The momentum has shifted in the battle for smartphone supremacy, according to the results of a ChangeWave survey of 3,803 cell phone owners released Monday.
Measured by market share, Apple’s (AAPL) iPhone continues what research director Paul Carton characterizes as “explosive growth.” Apple’s slice of the consumer smartphone market is now 23%, having grown 6 points since September and more than doubled since the introduction of the iPhone 3G in June.
The picture going forward, however, looks very different. The ChangeWave survey was conducted between Dec. 9 and Dec. 15 — following the release of a slew of new BlackBerry products that culminated in the Storm, RIM’s answer to the touchscreen iPhone.
When the participants who planned to purchase a smartphone over the next three months were asked which kind they hoped to get, 39% said a BlackBerry — up 9 points from September. Meanwhile, the wave of enthusiasm that greeted the iPhone 3G seems to have settled down; today, only 30% plan to buy an Apple smartphone, down 4 points from September and 26 points from June’s peak. See below:
“So as we approach the 1st Quarter,” Carton writes, “the ball has shifted back into BlackBerry’s court.”
But there’s an important difference between the iPhone’s spike in interest last June and the BlackBerry Storm’s December surge.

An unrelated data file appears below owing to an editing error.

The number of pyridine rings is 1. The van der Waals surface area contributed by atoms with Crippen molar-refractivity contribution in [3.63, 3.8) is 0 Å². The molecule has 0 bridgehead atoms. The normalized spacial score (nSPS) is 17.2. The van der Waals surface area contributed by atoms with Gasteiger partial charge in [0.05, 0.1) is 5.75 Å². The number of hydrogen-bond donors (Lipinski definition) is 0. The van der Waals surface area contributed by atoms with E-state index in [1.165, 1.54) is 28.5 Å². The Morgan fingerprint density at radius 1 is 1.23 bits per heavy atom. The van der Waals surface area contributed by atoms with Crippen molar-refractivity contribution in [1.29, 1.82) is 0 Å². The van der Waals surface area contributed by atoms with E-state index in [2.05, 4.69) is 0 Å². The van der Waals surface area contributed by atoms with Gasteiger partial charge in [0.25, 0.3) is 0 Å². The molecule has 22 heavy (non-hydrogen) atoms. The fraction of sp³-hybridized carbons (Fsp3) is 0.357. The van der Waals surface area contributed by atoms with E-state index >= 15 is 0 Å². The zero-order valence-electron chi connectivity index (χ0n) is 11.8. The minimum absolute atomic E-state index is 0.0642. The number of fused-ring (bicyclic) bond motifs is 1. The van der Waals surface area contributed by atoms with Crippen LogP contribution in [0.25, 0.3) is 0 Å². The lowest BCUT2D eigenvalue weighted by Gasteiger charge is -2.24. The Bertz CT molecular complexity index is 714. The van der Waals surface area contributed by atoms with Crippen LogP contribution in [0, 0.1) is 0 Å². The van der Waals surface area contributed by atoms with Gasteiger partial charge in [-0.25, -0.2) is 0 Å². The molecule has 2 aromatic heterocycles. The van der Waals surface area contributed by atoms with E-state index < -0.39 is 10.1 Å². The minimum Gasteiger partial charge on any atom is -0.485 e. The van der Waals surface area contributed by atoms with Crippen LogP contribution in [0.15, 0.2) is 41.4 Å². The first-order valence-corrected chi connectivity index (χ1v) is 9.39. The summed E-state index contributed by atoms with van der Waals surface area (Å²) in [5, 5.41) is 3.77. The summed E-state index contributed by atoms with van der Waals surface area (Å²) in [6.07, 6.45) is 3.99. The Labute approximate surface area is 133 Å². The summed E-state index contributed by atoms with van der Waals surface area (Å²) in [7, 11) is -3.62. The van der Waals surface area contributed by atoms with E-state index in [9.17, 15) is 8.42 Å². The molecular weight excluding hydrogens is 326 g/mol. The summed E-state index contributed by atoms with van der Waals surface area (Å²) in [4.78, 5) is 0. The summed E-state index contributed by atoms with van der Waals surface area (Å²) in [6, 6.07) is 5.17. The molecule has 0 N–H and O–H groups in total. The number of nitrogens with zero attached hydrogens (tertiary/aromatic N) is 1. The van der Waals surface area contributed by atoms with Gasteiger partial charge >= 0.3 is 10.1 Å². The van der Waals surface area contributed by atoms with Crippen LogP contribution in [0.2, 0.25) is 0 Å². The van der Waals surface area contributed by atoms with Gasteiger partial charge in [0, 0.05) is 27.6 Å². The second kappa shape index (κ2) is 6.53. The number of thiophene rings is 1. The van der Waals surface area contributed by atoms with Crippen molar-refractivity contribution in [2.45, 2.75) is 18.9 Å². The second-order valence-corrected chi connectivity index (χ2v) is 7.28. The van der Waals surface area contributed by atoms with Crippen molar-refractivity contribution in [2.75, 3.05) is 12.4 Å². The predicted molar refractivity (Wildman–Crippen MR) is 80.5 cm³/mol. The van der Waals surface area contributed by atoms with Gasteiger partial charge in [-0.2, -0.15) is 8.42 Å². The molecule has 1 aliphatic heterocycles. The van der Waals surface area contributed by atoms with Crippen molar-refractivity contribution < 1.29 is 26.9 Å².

iPhone users, on the whole, have been extremely satisfied with their new toys. Storm owners are considerably less so.
For comparison purposes, Carton has stacked the Storm’s favorability ratings against the original 2G iPhone, using results from a July 2007 survey taken less than a month after the iPhone’s initial release.
As the chart below shows, the original iPhone — with all its flaws — drew a “very satisfied” rating (77%) that was more than double the BlackBerry Storm’s (33%). More importantly, says Carton, the Storm’s “unsatisfied” rating (14%) is three times higher than that of the original iPhone (5%).
Carton also notes that 4% of new Storm buyers report that they’ve already returned or exchanged their unit or are “very likely” to return it. Another 7% say they are “somewhat likely” to return or exchange.
“A key question for RIM,” Carton concludes, “is whether their new BlackBerry products are strong enough to capitalize on the increased consumer interest.”
From the Changewave Alliance Web site: